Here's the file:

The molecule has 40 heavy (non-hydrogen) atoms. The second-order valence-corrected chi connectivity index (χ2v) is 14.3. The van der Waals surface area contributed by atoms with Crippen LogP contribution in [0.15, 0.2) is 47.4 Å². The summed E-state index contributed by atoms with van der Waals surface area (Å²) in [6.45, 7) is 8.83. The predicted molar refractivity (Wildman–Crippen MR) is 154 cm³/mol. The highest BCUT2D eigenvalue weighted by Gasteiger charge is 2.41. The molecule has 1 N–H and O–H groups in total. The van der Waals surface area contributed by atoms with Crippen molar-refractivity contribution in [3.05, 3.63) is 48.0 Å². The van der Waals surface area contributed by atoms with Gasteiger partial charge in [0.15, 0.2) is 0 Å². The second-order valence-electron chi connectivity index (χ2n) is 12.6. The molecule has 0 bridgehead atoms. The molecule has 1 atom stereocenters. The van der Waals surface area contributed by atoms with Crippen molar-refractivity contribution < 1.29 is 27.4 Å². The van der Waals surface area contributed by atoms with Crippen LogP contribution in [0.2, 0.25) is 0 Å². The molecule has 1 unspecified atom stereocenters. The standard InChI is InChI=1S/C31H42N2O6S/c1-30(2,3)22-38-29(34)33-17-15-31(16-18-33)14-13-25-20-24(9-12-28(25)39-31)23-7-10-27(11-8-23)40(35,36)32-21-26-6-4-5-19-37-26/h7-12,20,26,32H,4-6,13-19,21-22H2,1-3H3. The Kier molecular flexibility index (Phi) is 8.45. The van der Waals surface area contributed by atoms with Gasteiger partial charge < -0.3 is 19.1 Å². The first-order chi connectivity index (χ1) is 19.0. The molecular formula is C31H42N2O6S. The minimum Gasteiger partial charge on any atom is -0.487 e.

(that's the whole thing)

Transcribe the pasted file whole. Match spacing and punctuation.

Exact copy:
The molecule has 40 heavy (non-hydrogen) atoms. The second-order valence-corrected chi connectivity index (χ2v) is 14.3. The van der Waals surface area contributed by atoms with Crippen LogP contribution in [0.15, 0.2) is 47.4 Å². The summed E-state index contributed by atoms with van der Waals surface area (Å²) in [6.45, 7) is 8.83. The predicted molar refractivity (Wildman–Crippen MR) is 154 cm³/mol. The highest BCUT2D eigenvalue weighted by Gasteiger charge is 2.41. The molecule has 1 N–H and O–H groups in total. The van der Waals surface area contributed by atoms with Crippen molar-refractivity contribution in [3.05, 3.63) is 48.0 Å². The van der Waals surface area contributed by atoms with Gasteiger partial charge in [0.15, 0.2) is 0 Å². The second-order valence-electron chi connectivity index (χ2n) is 12.6. The molecule has 0 bridgehead atoms. The molecule has 1 atom stereocenters. The van der Waals surface area contributed by atoms with Crippen molar-refractivity contribution < 1.29 is 27.4 Å². The van der Waals surface area contributed by atoms with Crippen LogP contribution in [0.2, 0.25) is 0 Å². The molecule has 1 unspecified atom stereocenters. The standard InChI is InChI=1S/C31H42N2O6S/c1-30(2,3)22-38-29(34)33-17-15-31(16-18-33)14-13-25-20-24(9-12-28(25)39-31)23-7-10-27(11-8-23)40(35,36)32-21-26-6-4-5-19-37-26/h7-12,20,26,32H,4-6,13-19,21-22H2,1-3H3. The Kier molecular flexibility index (Phi) is 8.45. The van der Waals surface area contributed by atoms with Gasteiger partial charge < -0.3 is 19.1 Å². The first-order chi connectivity index (χ1) is 19.0. The molecular formula is C31H42N2O6S. The minimum Gasteiger partial charge on any atom is -0.487 e.